Ben Wallace (Wyre and Preston North, Conservative)
Yes. Rupert Jackson refers to the success fee, which is a win bonus. One of your members, Mr Lyons, had a website that described it as a win bonus for solicitors for winning a case. But the defendant, who may have no liability in other cases, has to pay to compensate that lawyer for having unsuccessful cases elsewhere. Do you think that it is a fair principle for a defendant that he or she has to compensate a lawyer for cases that are not linked to that defendant? Why should they? What have they done wrong to have to pay for your claims elsewhere that may be bogus, unsuccessful or claim farmed? I am interested in your view about why we should continue the success fee.
Muiris Lyons: I will be as quick as I can. They do not have to pay for bogus or fraudulent claims. They are paying those premiums only in cases that they have lost and where they have insured somebody who has been found to be liable or negligent. It is a simple premise. It is the insurance premise of the many paying for the few. The idea behind it is that the success fee on the winning cases allows firms such as mine to take cases that are unsuccessful. When they were first brought in, success fees were calculated to be revenue neutral. The idea is that, across a basket of cases, lawyers do not make extra money; they just make enough to cover the losses.
Nick Starling: May I quickly say that one of the problems is that it is all of us paying for the many, rather than just the many paying for the few. I emphasise that we are not talking about the very high-end difficult cases that Ms Hopkins has talked about. We have a dysfunctional system, in which people play in dysfunctional ways. We need a system that ensures that when liability is there, it can be dealt with very quickly. If people play the system—if they take unmeritorious cases forward or if defendants spin things out—there should be ways of penalising them for doing so. We need everything that encourages the system to work smoothly and effectively and quickly. It is that dysfunctionality that Jackson tackled and that we need to strip out of the system.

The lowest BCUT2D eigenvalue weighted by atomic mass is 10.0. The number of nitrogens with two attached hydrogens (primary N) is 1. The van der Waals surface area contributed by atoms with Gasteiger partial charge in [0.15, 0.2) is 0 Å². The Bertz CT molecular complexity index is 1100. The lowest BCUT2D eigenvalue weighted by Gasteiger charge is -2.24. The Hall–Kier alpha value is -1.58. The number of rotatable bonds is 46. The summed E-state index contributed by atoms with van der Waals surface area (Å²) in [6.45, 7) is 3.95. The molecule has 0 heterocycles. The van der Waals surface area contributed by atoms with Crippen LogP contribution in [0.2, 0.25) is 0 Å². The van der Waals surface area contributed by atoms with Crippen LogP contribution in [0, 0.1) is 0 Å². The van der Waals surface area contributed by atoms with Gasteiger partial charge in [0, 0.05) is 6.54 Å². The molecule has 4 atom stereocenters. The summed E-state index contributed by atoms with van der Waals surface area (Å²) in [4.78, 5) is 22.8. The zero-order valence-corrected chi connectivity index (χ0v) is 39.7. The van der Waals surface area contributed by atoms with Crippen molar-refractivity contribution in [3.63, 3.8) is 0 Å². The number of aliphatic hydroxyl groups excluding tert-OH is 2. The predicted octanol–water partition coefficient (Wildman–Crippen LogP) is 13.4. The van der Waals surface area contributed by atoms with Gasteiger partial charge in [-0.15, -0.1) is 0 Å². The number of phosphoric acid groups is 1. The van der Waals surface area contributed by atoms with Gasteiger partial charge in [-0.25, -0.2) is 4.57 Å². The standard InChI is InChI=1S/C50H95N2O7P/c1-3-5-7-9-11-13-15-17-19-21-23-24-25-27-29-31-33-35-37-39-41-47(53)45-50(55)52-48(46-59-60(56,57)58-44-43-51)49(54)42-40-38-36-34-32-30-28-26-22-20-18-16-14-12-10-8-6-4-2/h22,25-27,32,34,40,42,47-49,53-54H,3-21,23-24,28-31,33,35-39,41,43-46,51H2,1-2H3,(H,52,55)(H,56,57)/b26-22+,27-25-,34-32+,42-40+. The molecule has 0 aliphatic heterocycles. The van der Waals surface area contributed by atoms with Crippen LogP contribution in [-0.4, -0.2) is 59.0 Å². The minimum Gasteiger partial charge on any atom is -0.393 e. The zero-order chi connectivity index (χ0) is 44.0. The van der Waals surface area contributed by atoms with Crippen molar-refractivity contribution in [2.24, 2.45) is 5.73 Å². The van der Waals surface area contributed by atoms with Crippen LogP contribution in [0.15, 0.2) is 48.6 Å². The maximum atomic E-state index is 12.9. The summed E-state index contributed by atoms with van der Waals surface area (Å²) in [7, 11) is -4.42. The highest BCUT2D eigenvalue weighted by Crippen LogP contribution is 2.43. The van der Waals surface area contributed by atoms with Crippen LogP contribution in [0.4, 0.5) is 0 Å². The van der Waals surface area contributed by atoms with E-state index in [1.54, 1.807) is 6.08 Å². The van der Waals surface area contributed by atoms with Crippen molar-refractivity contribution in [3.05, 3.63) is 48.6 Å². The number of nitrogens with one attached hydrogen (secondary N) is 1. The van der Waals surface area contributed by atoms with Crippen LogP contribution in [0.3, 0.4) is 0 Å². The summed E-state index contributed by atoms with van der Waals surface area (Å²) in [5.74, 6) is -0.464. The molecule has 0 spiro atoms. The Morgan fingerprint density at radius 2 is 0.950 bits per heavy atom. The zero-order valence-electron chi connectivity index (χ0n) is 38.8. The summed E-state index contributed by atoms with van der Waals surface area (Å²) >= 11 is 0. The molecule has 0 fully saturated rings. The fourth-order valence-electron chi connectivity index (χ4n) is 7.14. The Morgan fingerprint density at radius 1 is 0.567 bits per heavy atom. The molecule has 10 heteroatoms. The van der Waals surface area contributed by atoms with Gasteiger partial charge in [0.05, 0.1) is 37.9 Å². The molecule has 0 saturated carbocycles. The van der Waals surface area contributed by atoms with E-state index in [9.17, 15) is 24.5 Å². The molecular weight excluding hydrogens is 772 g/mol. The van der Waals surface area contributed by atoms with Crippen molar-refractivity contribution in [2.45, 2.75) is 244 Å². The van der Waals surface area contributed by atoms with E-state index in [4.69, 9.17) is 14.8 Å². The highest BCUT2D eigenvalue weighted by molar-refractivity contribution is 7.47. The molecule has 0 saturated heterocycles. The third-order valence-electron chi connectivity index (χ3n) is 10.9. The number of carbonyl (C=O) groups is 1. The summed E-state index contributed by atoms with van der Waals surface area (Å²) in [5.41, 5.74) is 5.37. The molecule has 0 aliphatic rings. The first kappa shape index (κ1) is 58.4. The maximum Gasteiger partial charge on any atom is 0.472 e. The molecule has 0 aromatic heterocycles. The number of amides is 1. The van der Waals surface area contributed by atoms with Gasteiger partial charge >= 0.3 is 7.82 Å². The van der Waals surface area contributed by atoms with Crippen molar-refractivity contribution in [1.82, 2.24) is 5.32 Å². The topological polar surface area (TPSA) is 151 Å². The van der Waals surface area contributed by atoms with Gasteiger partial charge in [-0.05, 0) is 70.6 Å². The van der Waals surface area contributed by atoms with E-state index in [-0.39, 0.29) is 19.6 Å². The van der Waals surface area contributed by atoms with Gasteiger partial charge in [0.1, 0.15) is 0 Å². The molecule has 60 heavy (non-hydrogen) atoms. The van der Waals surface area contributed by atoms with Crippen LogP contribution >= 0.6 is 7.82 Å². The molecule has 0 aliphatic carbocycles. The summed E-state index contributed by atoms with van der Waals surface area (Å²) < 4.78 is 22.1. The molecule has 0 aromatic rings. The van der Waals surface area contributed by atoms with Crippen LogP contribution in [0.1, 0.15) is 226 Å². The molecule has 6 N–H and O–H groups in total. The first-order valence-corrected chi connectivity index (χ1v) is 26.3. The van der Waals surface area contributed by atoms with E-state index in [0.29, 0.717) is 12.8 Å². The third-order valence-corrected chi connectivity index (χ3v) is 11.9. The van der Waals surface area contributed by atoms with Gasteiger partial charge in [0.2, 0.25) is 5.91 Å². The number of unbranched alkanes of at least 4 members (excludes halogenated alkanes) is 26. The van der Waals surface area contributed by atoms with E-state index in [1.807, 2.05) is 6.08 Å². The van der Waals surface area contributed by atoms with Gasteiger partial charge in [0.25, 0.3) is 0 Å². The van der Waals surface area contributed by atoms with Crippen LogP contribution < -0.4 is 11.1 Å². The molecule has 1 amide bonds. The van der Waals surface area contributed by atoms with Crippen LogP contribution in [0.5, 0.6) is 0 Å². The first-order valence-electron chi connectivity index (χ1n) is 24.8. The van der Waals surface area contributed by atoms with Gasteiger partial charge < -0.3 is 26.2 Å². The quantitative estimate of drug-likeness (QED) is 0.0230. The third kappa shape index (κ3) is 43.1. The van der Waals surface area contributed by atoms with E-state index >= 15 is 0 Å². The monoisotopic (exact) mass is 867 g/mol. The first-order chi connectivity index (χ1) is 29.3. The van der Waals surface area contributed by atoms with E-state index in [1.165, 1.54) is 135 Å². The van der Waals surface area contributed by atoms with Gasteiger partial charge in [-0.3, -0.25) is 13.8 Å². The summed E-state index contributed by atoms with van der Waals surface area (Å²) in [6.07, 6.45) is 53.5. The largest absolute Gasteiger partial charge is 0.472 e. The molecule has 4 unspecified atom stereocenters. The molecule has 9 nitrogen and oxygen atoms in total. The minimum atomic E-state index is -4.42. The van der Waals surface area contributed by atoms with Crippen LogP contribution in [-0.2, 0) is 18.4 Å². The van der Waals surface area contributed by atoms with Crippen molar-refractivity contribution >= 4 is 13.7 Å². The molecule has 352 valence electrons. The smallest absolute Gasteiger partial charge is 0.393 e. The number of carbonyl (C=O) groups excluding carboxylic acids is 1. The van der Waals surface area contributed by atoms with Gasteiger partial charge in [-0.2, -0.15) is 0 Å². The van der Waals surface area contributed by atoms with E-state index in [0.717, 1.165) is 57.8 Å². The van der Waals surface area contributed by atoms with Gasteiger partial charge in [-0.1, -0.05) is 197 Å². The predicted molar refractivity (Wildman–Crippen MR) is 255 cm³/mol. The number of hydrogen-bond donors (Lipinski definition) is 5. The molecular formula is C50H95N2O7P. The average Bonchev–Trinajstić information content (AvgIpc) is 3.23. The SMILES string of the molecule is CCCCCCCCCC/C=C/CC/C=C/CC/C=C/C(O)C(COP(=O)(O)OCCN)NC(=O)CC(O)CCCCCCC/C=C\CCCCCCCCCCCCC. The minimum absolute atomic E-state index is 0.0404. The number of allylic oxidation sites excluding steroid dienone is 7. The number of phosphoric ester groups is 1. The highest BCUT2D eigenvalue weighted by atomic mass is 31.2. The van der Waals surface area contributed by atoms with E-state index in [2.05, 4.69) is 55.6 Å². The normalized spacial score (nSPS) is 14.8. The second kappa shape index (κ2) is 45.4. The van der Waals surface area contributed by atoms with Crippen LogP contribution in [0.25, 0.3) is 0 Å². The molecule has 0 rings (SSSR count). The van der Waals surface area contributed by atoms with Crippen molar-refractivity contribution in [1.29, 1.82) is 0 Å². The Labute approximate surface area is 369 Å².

Alex Cunningham (Stockton North, Labour)
Many people agree that the compensation culture is getting a bit out of hand. We talk about it being dysfunctional, but surely insurance companies appear to be keen to encourage their clients to seek damages. They inquire very kindly after them and then check for accidents. I do not know whether that is a policy to try to see off the no win, no win people or not. It strikes me that the question is whether their proactive approach is not as much to do with growing a compensation culture as that of the no win, no fee merchants, who spend a fortune chasing ambulances.
Muiris Lyons: First, the Government’s report by Lord Young last year said that there was no compensation culture—that is Lord Young saying that. Secondly, on the increase in claims, broadly speaking, the number of claims in employer liability and public liability is falling. It is only in road traffic accidents and, recently, in clinical negligence, that claims are starting to go up. Whether that is down to third party capture or assistance by insurers—their payment of referral fees and so on—is an entirely different matter. That issue is not part of the Bill, which I think is about whether clients who have legitimate claims can get access to justice, and whether it is fair for them to pay up to a quarter of their damages in legal costs.
Nick Starling: The question was put partly to me, so may I answer that? There is a compensation culture. It may not be absolutely widespread throughout the UK, but in parts of the UK, if I go into the back of your car, you are three times more likely to make a personal injury claim than in other parts. In some parts there is an expectation that you can make a claim, and we need to sort that out. I do not intend to do so, but if I were to run into the back of your car, your car might be out of action—it might need repairs and you might need a replacement vehicle. You might have an injury and it is really important that you are helped quickly. That is what you should expect. I am liable; you should be helped and you want people to come to you. It may well be that my insurer will come to you direct and say, “Can we sort you out?” That is what is called third party assistance.